Ferrari yesterday gave a rare look at the world’s most exclusive workshop – where the average car’s value is more than £8 million.
The company’s ‘Classiche’ service caters for wealthy enthusiasts who want their beloved sports cars returned to their original condition.
And inside the centre there are no signs of oily rags or Pirelli calendars. Instead, a team of ultra-clinical technicians work on cars worth more than a typical stately home.
The current job-list boasts 24 classic Ferrari road and race cars worth in excess of £200 million.
For the same amount of money, a customer could walk into a supercar dealership and order 1,176 brand-new Ferrari 458 Italias.
Among the 24 models they have five Ferrari 250 GTOs, a 1960s model regarded as the world’s most valuable car, with each of these worth in excess of £20 million.
They also have two Ferrari 250 Testa Rossas worth around £12 million each as well as three of just 32 Ferrari 250 LM ever produced.
Screen icon Steve McQueen’s old Ferrari 275 GTB4 is undergoing a full restoration after a previous owner decided to have the transformed into a convertible.
Ferrari has now released a photo from inside the workshop which shows a dozen cars including three the GTOs currently being restored.
The Classiche service was set up in 2006 with engineers completing 60 full ground-up restorations during this period.
They have also processed more than 3,300 certification requests. To qualify for a certificate of authenticity the car must be the same as when it left the factory.
Ferrari expert Tony Willis, 66, looks after the Classiche department for UK customers.
He said: “We’ve done more than 350 inspections in the UK and it is growing in popularity as cars become a major investment.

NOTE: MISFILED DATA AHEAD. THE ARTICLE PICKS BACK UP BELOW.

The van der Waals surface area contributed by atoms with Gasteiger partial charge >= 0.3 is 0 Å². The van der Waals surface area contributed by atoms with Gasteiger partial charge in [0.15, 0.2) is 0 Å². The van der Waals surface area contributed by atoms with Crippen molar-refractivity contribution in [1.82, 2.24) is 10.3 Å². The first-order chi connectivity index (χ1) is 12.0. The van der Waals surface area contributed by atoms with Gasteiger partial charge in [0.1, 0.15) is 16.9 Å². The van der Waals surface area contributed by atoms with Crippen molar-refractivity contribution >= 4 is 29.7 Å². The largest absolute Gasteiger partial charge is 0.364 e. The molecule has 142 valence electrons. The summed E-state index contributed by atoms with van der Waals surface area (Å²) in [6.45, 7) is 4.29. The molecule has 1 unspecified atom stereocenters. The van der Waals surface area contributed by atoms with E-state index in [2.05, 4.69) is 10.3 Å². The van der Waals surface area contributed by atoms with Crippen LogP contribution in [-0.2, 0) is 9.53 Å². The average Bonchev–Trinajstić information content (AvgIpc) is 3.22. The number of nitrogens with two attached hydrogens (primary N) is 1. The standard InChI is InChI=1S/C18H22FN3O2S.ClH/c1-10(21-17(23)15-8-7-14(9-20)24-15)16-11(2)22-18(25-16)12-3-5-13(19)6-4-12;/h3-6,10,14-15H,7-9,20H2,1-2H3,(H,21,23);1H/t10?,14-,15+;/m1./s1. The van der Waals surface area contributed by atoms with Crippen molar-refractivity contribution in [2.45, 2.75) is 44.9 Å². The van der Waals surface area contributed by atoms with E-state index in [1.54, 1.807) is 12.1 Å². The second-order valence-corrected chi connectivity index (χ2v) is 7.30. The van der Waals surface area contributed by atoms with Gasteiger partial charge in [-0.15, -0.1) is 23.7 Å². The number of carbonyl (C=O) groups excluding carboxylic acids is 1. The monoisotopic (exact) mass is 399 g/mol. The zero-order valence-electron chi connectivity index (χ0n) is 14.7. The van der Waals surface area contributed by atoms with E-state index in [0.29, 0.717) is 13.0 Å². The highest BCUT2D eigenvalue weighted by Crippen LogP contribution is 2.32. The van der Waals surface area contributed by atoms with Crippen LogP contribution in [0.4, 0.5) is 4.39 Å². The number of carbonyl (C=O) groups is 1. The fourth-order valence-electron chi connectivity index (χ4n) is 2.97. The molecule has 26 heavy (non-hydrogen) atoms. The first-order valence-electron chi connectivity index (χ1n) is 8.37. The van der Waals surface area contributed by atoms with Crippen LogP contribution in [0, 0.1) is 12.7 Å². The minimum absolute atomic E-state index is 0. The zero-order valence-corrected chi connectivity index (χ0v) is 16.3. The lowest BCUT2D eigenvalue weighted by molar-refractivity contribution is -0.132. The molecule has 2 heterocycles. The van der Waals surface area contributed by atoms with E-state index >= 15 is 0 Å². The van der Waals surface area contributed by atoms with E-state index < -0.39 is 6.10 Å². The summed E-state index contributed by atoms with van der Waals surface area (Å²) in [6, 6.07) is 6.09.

“People want a guarantee that the car is real and original and not a fake. If you are buying something like a Ferrari 250 GTO you want to know everything is correct.
“The only way to know this is to have the company involved in the process. It is essential for any bluechip Ferrari to be certified by Classiche.
“Plenty of people throughout the world restore Ferraris but with rare models like the 250 GTO it is a no-brainer that it should be restored by the people who built it.”
There are currently four UK-based Ferraris at the company’s factory in Maranello, Italy.
However, a Classiche-certified car isn’t always the easiest job for the owner and manufacturer.
Sir Anthony Bamford, the billionaire boss of JCB, bought a 1958 Ferrari 250 Testa Rossa which didn’t have the correct engine.
Ferrari were unable to find an engine anywhere in the world so but the wealthy businessman really wanted the car to have an authentic feel.
So in 2008 the Classiche department built an engine from scratch using the original drawings and tooling.
Despite being brand-new, it was built build entirely to the standards of the 1950s engine.